Officials from the National Antiterrorism Agency (BNPT), the Indonesian Military (TNI) and the National Police agreed that the TNI must take the initiative domestically to curb religious radicals.
“We have demanded the TNI’s participation through their vast network of territorial commands to persuade individuals or groups to abandon radical teachings,” BNPT chief Ansyaad Mbai.
“For example, the TNI might visit a cleric who spreads hate speech and radicalism during Friday prayers, and persuade him to deliver more peaceful sermons.”
The TNI, Ansyaad said, could also enlist the Babinsa, non-commissioned officers assigned to villages to promote development, to counter radicals.
The decision to involve the TNI was emphasized during an inaugural BNPT coordination meeting on Tuesday that was attended by all 151 of the TNI’s military district (Kodim)commanders and around 350 district police chiefs.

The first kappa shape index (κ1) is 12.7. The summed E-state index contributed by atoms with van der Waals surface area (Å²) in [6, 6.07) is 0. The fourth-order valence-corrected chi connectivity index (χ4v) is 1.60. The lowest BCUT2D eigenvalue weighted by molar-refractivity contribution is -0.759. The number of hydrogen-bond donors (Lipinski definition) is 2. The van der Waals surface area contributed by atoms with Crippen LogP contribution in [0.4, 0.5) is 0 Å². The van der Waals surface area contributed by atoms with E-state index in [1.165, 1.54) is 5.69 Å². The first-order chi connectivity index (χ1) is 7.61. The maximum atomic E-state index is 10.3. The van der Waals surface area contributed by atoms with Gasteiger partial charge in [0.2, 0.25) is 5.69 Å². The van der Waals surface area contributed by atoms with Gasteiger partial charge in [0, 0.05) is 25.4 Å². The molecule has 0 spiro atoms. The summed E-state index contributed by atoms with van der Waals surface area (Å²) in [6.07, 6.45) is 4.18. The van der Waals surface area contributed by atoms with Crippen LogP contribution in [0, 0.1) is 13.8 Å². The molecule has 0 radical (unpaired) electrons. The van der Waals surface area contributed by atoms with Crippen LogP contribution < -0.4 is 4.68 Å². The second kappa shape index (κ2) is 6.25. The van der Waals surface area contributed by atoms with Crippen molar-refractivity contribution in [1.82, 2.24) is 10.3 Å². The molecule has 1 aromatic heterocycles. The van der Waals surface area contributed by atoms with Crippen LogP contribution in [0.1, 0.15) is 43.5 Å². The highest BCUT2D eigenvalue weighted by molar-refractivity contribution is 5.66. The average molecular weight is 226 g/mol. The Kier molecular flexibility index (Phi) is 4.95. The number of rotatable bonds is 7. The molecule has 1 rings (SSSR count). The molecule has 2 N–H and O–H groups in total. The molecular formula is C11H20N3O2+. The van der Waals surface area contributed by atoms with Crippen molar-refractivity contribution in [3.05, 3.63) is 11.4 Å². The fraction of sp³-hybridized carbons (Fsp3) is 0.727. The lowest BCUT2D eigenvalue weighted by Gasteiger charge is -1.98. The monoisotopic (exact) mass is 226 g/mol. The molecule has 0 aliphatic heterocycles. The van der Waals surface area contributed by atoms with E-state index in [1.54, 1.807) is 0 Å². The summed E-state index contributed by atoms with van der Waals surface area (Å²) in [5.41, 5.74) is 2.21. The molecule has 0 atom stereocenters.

The meeting was also attended by Coordinating Political, Legal and Security Affairs Minister Djoko Suyanto, TNI chief Adm. Agus Suhartono, Army chief Gen. Pramono Edhie Wibowo and National Police chief Gen. Timur Pradopo.
Despite the fall of the Soeharto’s authoritarian New Order in 1998, the TNI’s leaders continue to believe that internal threats to the nation’s stability are greater than external threats.
Ansyaad emphasized that the TNI would not have the authority to detain people, which was the sole remit of the National Police as the enforcers of security.
“Don’t get me wrong. The TNI is not authorized to detain people, but they can grab hold of somebody who might harm others, and then transfer him or her to the police for prosecution,” Ansyaad said.